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Frost on grass

The UK is currently going through a bit of a cold snap. Dubbed 'The Beast from the East 2' because of its resemblance to the cold wave that hit Great Britain and Ireland in 2018, this bout of chilly weather has already covered some areas in snow, and there's reportedly more on the way.


Grass in early spring sunshine

You might have noticed a gradual change over the last week or so. It's taking longer to get dark in the evenings. The first few flowers are beginning to tentatively poke their heads out of the soil. Could it be that spring is in the air?


February lawn care

Happy February! This is an important time of year for your lawn - it's still winter out there, yes, but if you want to get your lawn ready for spring then now is the time to (ha ha) spring into action.


when do daisies bloom

Daisies are a native, perennial plant that can be found in most lawns across the UK. Many of us have great memories of plucking these off the school field and creating daisy chains, but as cute as they are, daisies are considered a weed by most gardeners. 

Knowing when daisies bloom can help you be prepared for their emergence so you can deal with them quickly and efficiently! So, when do daisies bloom?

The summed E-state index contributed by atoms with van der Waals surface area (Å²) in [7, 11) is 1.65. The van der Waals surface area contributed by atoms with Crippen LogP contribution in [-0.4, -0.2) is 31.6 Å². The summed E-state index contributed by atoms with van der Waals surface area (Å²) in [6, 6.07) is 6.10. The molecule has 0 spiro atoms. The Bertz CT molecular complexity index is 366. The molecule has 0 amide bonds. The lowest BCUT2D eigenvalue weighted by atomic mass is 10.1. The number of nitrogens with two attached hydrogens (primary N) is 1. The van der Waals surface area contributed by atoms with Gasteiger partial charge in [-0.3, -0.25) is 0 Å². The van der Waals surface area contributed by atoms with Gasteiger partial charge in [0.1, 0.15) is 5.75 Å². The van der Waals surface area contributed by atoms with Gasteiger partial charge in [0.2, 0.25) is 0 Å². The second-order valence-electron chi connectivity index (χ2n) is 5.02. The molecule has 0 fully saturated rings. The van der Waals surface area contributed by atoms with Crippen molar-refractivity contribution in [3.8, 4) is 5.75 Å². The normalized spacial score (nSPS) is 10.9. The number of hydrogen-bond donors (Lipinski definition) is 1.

What time of year do daisies bloom?

Like most plants, daisies bloom seasonally. The first daisies start to emerge in spring (March) and the last daisies of the year bloom at the start of autumn (October) when the weather starts to get colder again. 

If autumn/winter happens to be very mild one year, daisies can continue to bloom all year round, but their most prevalent blooming months are April to June when growing conditions are perfect. 

Daisies are one of the most common lawn weeds because they can grow pretty much anywhere. Whether your soil is acidic or alkaline, aerated or compacted, daisies will find a way to bloom. It's important that you keep your eye out for daisy blooms and choose a daisy management strategy that works for you.

How can I manage daisies blooming in my lawn?

If you want to manage the daisies in your lawn there are a few different approaches you can take. For small patches of daisies, you should be able to remove them by hand using a sharp gardening tool eg. shears. 

To remove larger patches of daisies, you should mow your lawn regularly. Bear in mind that mowing the lawn is great for removing the daisy blooms, but it might not prevent the daisies from spreading to other areas of your garden in the future. Any daisy heads that land on the soil could germinate and create a new daisy problem.

Read more: How to Remove Daisies from Your Lawn

Here at Lawn and Weed Expert, we offer professional weed removal services that will help you get a daisy infestation under control in no time! Give us a call on 0800 111 4958 if you have any questions.